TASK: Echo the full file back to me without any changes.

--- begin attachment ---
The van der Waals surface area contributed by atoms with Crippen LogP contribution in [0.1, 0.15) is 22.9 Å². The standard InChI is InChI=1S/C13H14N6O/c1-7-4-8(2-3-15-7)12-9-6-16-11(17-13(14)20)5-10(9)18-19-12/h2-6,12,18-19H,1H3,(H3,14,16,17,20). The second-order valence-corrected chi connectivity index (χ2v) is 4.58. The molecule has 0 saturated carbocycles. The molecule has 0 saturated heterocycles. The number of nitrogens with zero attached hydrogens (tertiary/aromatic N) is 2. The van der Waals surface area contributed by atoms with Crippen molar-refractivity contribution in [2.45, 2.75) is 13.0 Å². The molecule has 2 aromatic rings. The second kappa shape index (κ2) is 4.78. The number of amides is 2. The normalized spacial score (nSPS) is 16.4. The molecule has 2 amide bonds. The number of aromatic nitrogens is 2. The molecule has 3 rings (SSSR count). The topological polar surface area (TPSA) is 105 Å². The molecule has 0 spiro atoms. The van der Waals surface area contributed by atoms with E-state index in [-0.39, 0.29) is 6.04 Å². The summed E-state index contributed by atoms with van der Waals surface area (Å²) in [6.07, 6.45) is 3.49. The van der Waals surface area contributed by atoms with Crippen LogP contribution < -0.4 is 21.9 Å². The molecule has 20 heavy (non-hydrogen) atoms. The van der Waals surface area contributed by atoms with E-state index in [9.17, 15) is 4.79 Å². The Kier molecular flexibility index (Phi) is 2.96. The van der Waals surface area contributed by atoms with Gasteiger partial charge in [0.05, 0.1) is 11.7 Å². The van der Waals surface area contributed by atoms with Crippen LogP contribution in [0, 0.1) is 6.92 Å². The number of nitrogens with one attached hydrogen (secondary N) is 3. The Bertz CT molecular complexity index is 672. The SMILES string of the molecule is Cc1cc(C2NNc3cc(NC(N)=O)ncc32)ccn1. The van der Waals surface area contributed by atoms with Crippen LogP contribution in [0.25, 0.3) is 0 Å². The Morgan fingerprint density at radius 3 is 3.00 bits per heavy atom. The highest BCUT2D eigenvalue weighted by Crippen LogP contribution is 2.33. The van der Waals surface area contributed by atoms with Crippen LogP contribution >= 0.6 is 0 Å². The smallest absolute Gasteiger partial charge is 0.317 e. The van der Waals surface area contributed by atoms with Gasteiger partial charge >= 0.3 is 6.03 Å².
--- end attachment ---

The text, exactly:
The van der Waals surface area contributed by atoms with Crippen LogP contribution in [0.1, 0.15) is 22.9 Å². The standard InChI is InChI=1S/C13H14N6O/c1-7-4-8(2-3-15-7)12-9-6-16-11(17-13(14)20)5-10(9)18-19-12/h2-6,12,18-19H,1H3,(H3,14,16,17,20). The second-order valence-corrected chi connectivity index (χ2v) is 4.58. The molecule has 0 saturated carbocycles. The molecule has 0 saturated heterocycles. The number of nitrogens with zero attached hydrogens (tertiary/aromatic N) is 2. The van der Waals surface area contributed by atoms with Crippen molar-refractivity contribution in [2.45, 2.75) is 13.0 Å². The molecule has 2 aromatic rings. The second kappa shape index (κ2) is 4.78. The number of amides is 2. The normalized spacial score (nSPS) is 16.4. The molecule has 2 amide bonds. The number of aromatic nitrogens is 2. The molecule has 3 rings (SSSR count). The topological polar surface area (TPSA) is 105 Å². The molecule has 0 spiro atoms. The van der Waals surface area contributed by atoms with E-state index in [-0.39, 0.29) is 6.04 Å². The summed E-state index contributed by atoms with van der Waals surface area (Å²) in [6.07, 6.45) is 3.49. The van der Waals surface area contributed by atoms with Crippen LogP contribution < -0.4 is 21.9 Å². The molecule has 20 heavy (non-hydrogen) atoms. The van der Waals surface area contributed by atoms with E-state index in [9.17, 15) is 4.79 Å². The Kier molecular flexibility index (Phi) is 2.96. The van der Waals surface area contributed by atoms with Gasteiger partial charge in [0.05, 0.1) is 11.7 Å². The van der Waals surface area contributed by atoms with Crippen LogP contribution in [0, 0.1) is 6.92 Å². The number of nitrogens with one attached hydrogen (secondary N) is 3. The Bertz CT molecular complexity index is 672. The SMILES string of the molecule is Cc1cc(C2NNc3cc(NC(N)=O)ncc32)ccn1. The van der Waals surface area contributed by atoms with Crippen LogP contribution in [0.25, 0.3) is 0 Å². The Morgan fingerprint density at radius 3 is 3.00 bits per heavy atom. The highest BCUT2D eigenvalue weighted by Crippen LogP contribution is 2.33. The van der Waals surface area contributed by atoms with Crippen LogP contribution >= 0.6 is 0 Å². The smallest absolute Gasteiger partial charge is 0.317 e. The van der Waals surface area contributed by atoms with Gasteiger partial charge >= 0.3 is 6.03 Å².